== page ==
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Learning out loud: How to get first grade students to master English

Education — To bolster language skills, many schools in Oregon are changing their approach to teaching English, focus on grammar


Reading, math, science — they’re all priorities for today’s public schools. But there’s something more basic that young students have to master first.

Oregon elementary school teachers say basic competency in language is a necessary foundation to meet rising standards, which culminate in the state’s goal that all students should finish high school, starting in 2025.

“Because we’re humans and we need language to interact, and that’s how we take in information and we output information, they don’t have the language in order to perform academically,” said Maria Popii, who teaches English as a second language at Earl Boyles Elementary School in Portland, where a high percentage of kids speak another language at home.by: PAMPLIN MEDIA GROUP - Classroom success - A focus on grammar has helped some students prepare for the English Language Proficiency Assesment, otherwise known as the ELPA.

To bolster language skills, many schools in Oregon are changing their approach to the subject.

Take first-grade student Octavio Zurita, who speaks Spanish at home with his mom and dad and younger sister and brother. Octavio says the language he speaks with friends depends on where they are: “When we play in the park, we speak Spanish. In the class, we speak English.”

In years past, Earl Boyles would’ve taught Octavio English by pulling him out of class, so that he could spend concentrated time with an ESL teacher, like Popii.

“I would go into classrooms, I would take the ESL students, and bring them into my room and teach them for half an hour a day,” she said. “I would give them English instruction — very general English instruction. So, oftentimes, it had nothing to do with what they were doing in the classroom. It wasn’t related to their content. It was strictly language at their level. It mostly included some grammar lessons.”

The focus on grammar helped prepare students for a standardized test called the “ELPA” — the English Language Proficiency Assessment. It lets teachers see how students are progressing, and ultimately, if they’re ready to leave the English support program entirely.

Oregon students who advance out of the ESL program actually outperform the state average on standardized tests. But there are far more students from foreign language backgrounds who don’t show that kind of progress. They tend to do worse in the tested subjects of math and reading.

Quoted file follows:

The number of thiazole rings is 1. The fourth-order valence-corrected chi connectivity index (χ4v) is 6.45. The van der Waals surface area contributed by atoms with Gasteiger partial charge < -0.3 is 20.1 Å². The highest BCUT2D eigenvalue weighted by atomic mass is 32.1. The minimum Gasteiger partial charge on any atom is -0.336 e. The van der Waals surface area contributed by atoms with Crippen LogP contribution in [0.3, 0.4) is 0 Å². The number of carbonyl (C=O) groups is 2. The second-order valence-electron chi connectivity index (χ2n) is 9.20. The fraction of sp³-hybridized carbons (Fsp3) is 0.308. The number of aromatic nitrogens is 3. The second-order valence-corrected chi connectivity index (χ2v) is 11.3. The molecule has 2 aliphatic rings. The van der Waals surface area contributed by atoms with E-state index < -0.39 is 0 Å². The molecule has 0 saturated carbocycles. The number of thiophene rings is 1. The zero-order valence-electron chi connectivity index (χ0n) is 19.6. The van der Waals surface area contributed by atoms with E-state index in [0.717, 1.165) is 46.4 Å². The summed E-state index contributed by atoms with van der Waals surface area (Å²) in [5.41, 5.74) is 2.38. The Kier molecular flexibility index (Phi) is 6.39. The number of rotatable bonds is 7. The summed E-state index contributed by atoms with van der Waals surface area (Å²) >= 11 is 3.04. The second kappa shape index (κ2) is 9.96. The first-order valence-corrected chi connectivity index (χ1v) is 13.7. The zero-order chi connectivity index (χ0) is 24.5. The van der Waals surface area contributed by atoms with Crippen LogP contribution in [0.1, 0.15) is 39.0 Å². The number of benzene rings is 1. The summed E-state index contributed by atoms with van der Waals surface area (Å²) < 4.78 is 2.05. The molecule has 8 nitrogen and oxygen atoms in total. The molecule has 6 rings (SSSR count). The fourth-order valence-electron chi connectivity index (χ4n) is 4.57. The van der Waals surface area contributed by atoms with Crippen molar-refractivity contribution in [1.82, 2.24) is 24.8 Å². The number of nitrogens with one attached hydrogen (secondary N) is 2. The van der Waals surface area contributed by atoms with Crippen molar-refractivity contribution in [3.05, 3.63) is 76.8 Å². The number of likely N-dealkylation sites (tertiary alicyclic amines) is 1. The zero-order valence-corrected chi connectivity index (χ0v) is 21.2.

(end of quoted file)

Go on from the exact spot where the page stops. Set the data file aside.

Schools in the David Douglas district, which includes Earl Boyles, recently introduced a support system aimed at helping students in the bottom 20 percent, academically.

Popii says she noticed a pattern.

“Well guess who most of those students are in third, fourth, and fifth grade?” she asked. “They’re ESL students or former ESL students. So these are students who are not progressing throughout the day.”

Language instruction is now in the classroom, and that has meant big changes to what regular classroom teachers do.

At Earl Boyles, students split up by language level, as measured on an “express test.” First-grade students who need the most help are placed with teacher Karen McDonald, who uses a call-and-response method that is a hallmark of this approach, saying a phrase and asking the kids to repeat it in unison.

When Popii pulled kids out of class, she would make sure they did lots of speaking in English. Popii would only see five or six students at a time, so getting them to speak wasn’t hard.

But in a class of 25 or more, it’s tough to give each kid a chance to talk. And Popii says speaking English — saying the words out loud — is integral to learning English. That’s why the call-and-response method is rising in popularity.

It’s especially good for drawing out kids who don’t have great English skills, and can be reluctant to speak up.

That’s the case with Zurita, according to his mother, Azucena.

“He knows how to respond, he knows the answers, but he doesn’t want to volunteer,” she said.

Officials say it’s too early to draw conclusions. Popii says she’s seeing mixed results. For example, the school’s test results on the ELPA actually declined.

According to Popii, the drop was not a surprise. It was the first year teachers used the new approach, and it’s less tailored to that test. She said she is happier with how students did on a broader measure of language. About one-third of Earl Boyles’ language learners showed gains on the express test. But Popii says students from English-speaking backgrounds are showing even stronger gains.

“Sixty-four percent of them grew a level. So that’s language instruction that those students would not have gotten in our original pull-out model,” she said.

Those language skills are considered key building blocks for higher-level skills — like applied math and critical thinking — that all students are expected to have.



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